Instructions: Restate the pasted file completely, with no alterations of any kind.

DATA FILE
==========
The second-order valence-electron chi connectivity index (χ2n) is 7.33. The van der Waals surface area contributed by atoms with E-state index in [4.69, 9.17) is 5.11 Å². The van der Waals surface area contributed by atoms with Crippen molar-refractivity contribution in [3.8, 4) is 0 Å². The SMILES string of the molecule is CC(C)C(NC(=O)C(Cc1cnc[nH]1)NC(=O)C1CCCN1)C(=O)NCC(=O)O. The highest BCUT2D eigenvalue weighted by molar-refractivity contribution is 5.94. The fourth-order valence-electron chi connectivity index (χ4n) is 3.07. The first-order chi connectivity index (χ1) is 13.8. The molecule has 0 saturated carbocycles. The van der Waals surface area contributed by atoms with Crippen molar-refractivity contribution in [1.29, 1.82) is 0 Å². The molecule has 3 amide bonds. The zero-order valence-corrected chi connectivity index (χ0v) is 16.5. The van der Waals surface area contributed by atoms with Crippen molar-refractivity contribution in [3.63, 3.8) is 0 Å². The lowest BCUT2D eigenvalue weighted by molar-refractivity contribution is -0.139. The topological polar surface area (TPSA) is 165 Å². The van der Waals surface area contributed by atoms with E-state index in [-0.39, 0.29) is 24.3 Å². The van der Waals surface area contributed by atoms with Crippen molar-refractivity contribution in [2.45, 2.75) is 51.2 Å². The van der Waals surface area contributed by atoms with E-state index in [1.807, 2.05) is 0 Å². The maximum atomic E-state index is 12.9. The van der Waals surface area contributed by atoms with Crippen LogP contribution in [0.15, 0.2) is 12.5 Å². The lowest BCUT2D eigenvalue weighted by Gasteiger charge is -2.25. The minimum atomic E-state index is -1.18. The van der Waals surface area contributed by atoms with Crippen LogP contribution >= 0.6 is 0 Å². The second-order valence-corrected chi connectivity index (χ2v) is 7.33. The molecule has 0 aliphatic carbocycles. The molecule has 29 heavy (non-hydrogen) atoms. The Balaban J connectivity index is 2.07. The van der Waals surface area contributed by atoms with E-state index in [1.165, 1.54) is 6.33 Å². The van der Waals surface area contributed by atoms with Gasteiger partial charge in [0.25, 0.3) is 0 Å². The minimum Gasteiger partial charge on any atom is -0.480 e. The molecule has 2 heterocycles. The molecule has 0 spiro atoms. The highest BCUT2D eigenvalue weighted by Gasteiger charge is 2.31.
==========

The second-order valence-electron chi connectivity index (χ2n) is 7.33. The van der Waals surface area contributed by atoms with E-state index in [4.69, 9.17) is 5.11 Å². The van der Waals surface area contributed by atoms with Crippen molar-refractivity contribution in [3.8, 4) is 0 Å². The SMILES string of the molecule is CC(C)C(NC(=O)C(Cc1cnc[nH]1)NC(=O)C1CCCN1)C(=O)NCC(=O)O. The highest BCUT2D eigenvalue weighted by molar-refractivity contribution is 5.94. The fourth-order valence-electron chi connectivity index (χ4n) is 3.07. The first-order chi connectivity index (χ1) is 13.8. The molecule has 0 saturated carbocycles. The van der Waals surface area contributed by atoms with Crippen molar-refractivity contribution in [1.29, 1.82) is 0 Å². The molecule has 3 amide bonds. The zero-order valence-corrected chi connectivity index (χ0v) is 16.5. The van der Waals surface area contributed by atoms with Crippen molar-refractivity contribution in [3.63, 3.8) is 0 Å². The lowest BCUT2D eigenvalue weighted by molar-refractivity contribution is -0.139. The topological polar surface area (TPSA) is 165 Å². The van der Waals surface area contributed by atoms with E-state index in [-0.39, 0.29) is 24.3 Å². The van der Waals surface area contributed by atoms with Crippen molar-refractivity contribution in [2.45, 2.75) is 51.2 Å². The van der Waals surface area contributed by atoms with E-state index in [1.807, 2.05) is 0 Å². The maximum atomic E-state index is 12.9. The van der Waals surface area contributed by atoms with Crippen LogP contribution in [0.15, 0.2) is 12.5 Å². The lowest BCUT2D eigenvalue weighted by Gasteiger charge is -2.25. The minimum atomic E-state index is -1.18. The van der Waals surface area contributed by atoms with Crippen LogP contribution >= 0.6 is 0 Å². The second-order valence-corrected chi connectivity index (χ2v) is 7.33. The molecule has 0 aliphatic carbocycles. The molecule has 29 heavy (non-hydrogen) atoms. The Balaban J connectivity index is 2.07. The van der Waals surface area contributed by atoms with E-state index in [1.165, 1.54) is 6.33 Å². The van der Waals surface area contributed by atoms with Gasteiger partial charge in [0.25, 0.3) is 0 Å². The minimum Gasteiger partial charge on any atom is -0.480 e. The molecule has 2 heterocycles. The molecule has 0 spiro atoms. The highest BCUT2D eigenvalue weighted by Gasteiger charge is 2.31.